CK: In my opinion, he's already on Earth. I honestly think he is this good, and right now, he has so much confidence, which is huge in the postseason. Nothing fazes him, and he goes after everything. Also, his dominance in the postseason is not something new.
This season was his best of his career. His win total would have been higher if he had had better run support, but other than that, his ERA, SO, WHIP, etc. were great. So I would have to say that he will continue his dominance in the World Series.
RD: After posting a 3.88 team ERA in the regular season (sixth in MLB), the Phils have posted a 3.19 team ERA in the postseason. It seems as though this group just continues to get better and better. Can they lower this impressive mark against a hot Rays lineup?
CK: It's definitely going to be tough to keep this Rays lineup in check. Hamels, Myers, Blanton, Madson, Romero, Eyre, and Lidge are all pitching well, but there are some concerns.
Chad Durbin has been atrocious since the beginning of September, so that takes away a lot from the bullpen. Madson and Eyre are good set-up men, but Madson still concerns me at times, because he gives up the long ball a lot. I'm not too sure about Eyre, but if they can get it to Lidge, I think the lead is pretty safe.
Also, Moyer was wonderful during the season, yet something has happened in these playoffs. He better straighten it out, because we need him this time. So to answer the question, I don't think they can keep the Rays in check, but I don't think they'll be horrible.
RD: The Phillies' staff has surrendered five postseason home runs in nine games thus far, while the Rays have clobbered 22 home runs in 11 games this postseason. Citizens Bank Park is hitter friendly, so what gives in the World Series?
CK: Nothing gives. The Phillies have more power than the Rays, and they are hitting in the same ballpark. If the Rays get the home runs, I think the Phillies will, too. Each team has the same advantage of playing in CBP, so it won't be a huge deal. But, when it comes to our pitching, it gets a little fuzzy concerning the long ball.
Hamels and Myers both have a history of giving up homers, and Madson does as well. All three are pitching very well, so they may not give 'em up this time, but you never know with this hot Rays team.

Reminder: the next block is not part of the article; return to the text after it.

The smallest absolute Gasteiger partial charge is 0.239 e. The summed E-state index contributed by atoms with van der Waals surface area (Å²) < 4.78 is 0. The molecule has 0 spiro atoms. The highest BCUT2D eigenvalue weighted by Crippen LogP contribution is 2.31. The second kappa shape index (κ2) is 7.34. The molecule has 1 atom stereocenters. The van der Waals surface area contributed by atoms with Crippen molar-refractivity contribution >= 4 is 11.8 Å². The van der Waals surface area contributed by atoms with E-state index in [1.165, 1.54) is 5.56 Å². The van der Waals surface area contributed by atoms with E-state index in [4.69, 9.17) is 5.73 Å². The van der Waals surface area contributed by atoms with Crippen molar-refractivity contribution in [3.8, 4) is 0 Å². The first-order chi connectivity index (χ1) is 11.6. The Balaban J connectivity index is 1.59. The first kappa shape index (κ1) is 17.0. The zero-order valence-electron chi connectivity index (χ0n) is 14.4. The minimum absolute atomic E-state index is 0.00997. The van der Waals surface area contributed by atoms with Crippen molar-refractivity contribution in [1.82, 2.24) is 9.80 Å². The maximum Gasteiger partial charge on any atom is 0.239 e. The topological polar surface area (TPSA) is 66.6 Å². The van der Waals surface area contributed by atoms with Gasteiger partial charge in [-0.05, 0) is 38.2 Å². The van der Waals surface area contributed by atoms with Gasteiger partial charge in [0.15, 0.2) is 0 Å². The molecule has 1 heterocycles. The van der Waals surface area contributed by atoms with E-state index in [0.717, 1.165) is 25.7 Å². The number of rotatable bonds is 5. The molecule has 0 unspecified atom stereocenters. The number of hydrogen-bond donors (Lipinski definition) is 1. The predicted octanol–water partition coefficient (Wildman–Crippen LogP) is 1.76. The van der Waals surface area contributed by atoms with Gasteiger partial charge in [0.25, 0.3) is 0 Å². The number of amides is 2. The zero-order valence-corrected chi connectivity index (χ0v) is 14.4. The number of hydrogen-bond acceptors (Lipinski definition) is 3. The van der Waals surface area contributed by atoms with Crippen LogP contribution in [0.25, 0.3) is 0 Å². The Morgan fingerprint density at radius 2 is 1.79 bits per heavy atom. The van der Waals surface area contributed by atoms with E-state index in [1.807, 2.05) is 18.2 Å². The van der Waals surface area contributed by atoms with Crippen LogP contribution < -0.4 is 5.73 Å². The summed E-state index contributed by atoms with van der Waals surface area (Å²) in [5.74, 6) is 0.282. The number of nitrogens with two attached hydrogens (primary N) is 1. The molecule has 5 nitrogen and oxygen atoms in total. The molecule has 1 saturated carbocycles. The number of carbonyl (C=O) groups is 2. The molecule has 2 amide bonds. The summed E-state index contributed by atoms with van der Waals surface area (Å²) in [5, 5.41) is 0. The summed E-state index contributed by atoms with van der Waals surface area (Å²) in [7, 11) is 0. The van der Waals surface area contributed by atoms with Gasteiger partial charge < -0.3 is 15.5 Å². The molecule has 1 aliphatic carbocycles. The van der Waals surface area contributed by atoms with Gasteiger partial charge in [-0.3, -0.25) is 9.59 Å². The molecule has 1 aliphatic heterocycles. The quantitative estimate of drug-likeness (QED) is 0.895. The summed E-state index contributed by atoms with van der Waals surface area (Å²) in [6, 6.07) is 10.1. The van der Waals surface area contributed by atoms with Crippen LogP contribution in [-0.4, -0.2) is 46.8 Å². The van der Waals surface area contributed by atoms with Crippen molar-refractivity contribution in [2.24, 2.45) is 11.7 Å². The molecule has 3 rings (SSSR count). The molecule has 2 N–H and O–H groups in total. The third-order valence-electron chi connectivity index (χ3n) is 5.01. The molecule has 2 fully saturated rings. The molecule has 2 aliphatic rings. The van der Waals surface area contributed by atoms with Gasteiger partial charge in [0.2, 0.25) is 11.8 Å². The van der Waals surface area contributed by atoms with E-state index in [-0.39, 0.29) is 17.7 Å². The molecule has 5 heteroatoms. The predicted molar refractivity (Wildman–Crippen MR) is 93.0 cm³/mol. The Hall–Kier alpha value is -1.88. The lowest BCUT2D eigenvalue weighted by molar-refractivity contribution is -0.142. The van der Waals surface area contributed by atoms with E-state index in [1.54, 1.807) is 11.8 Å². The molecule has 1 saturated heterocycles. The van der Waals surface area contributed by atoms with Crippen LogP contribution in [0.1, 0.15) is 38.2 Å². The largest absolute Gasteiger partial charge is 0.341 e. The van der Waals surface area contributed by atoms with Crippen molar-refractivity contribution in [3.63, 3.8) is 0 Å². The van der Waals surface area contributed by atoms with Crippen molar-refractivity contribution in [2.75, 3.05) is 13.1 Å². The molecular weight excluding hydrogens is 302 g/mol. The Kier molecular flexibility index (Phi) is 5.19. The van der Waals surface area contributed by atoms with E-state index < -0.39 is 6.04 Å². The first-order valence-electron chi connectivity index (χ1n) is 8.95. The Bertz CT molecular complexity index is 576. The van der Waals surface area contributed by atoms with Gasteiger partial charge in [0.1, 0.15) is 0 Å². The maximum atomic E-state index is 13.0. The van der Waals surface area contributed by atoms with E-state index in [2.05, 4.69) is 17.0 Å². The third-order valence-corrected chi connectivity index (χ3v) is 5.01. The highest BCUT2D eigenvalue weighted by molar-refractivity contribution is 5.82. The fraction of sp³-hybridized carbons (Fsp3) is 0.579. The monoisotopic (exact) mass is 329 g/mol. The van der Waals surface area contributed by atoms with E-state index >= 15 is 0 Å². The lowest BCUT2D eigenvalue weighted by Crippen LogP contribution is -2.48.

RD: Jamie Moyer, the scheduled Game Three starter for the Phils, is 0-2 with a 13.50 ERA this postseason. Will the oldest player in Major League Baseball regain his form when it counts most?
CK: I'm going to have to say that he won't regain his form, but he won't be terrible. I think he's figured out what he's been doing wrong, and I think he can rebound and pitch a decent game. He gave the Phillies so many quality starts this season, and he lead the team in wins. The Moyer we saw in the early 2000s is still there, and I hope he can come out again in the World Series.
RD: The Phillies' bullpen has helped carry them to this point in the season. Brad Lidge has been unbelievable along with Ryan Madson, J.C. Romero, and Scott Eyre. Do the Rays stand a chance at scoring any runs against this group late in ballgames?
CK: I think the Rays definitely have a chance to hit this bullpen. As stated above, Madson has a little history with the homers, so that's a concern for me. Also, Romero doesn't pitch too much anymore, so he may not be a huge factor.
Scott Erye has been impressive, but I don't know what to exactly think of him yet. Finally, Lidge has been a bit shaky in a few of his recent saves, and this Rays lineup against him scares me. Do I think he'll finally blow a save? Too hard to say. But it's definitely a possibility.
There you have it, 10 answers to critical pitching questions facing these two teams heading into the World Series.
Thank you to Devon Rogers and Christian Karcole for your contributions.
Also, check out 10 answers to pertinent HITTING questions facing these two teams.